Texas H1N1 Vaccine Update & Links
Nov 6, 2009
The Texas Department of State Health Services continues to order the state’s full allocation of the H1N1 vaccine as quickly as possible, with about 2.5 million doses ordered as of yesterday. More orders and shipments will follow as providers confirm their orders with DSHS.
The U.S. Centers for Disease Control and Prevention has allocated about 3 million doses to Texas. About 1 million of those doses were allocated over the course of this week and are in the process of being ordered and distributed to Texas providers.
Due to manufacturing delays, H1N1 vaccine continues to arrive in lower-than-projected quantities. The limited supply is being sent to private providers, hospitals and public health departments for certain priority groups:
* Pregnant women
* Children 6 months through 4 years of age
* Children 5 years through 18 years of age with high-risk health conditions
* Health care workers who provide direct patient care
* Close contacts of those 6 months or younger
Health officials urge people in these priority groups to check with their usual health care provider about vaccine availability. As the supply increases, Texas will target more priority groups and later the general population.
Starting next week, local health departments will have access to an increased amount of the vaccine. DSHS will make available 20 percent of the state’s weekly allocation to help them better meet the needs of high-risk people in their communities. The remaining 80 percent will be divided among registered vaccine providers based on priority vaccination groups, vaccine formulation, national supply, geography and other factors.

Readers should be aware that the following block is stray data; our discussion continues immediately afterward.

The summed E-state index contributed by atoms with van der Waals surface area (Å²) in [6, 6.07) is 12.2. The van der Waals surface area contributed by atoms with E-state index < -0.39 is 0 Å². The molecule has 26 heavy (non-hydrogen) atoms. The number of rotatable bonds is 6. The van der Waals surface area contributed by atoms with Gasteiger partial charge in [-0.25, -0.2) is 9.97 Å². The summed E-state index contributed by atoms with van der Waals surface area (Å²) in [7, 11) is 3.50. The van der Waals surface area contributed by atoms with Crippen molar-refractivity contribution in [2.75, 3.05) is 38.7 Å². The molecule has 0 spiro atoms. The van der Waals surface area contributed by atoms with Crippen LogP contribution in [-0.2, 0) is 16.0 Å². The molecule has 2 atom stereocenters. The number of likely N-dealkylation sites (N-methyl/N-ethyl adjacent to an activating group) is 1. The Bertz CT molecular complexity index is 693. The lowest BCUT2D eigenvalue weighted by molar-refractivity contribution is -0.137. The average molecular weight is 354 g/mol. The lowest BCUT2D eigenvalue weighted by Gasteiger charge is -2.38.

Texas expects to receive 13 million doses of the vaccine by the end of January.
Flu Surveillance — November 10, 2009
DSHS’s latest preliminary flu report, for the week ending Nov. 6, classifies flu activity in Texas as “regional.”
The “regional” classification is used when there are increases in flu-like illnesses and recent lab-confirmed flu cases in at least two but in fewer than half of the states regions. A full surveillance report for last week will be available on Friday.
Flu is not a reportable condition in Texas, but DSHS relies on reports from a surveillance network to classify flu activity. DSHS reports the weekly classifications to the CDC.
CDC’s flu-activity classifications range from no activity to sporadic, local, regional and widespread.
Information from the Texas Department of State Health Services
The Texas State Department has created a website called TexasFlu.org that has vaccine locations. TexasFlu.org also provides updates, news and information about the swine flu.
Latest Available DSHS Weekly Flu Surveillance Report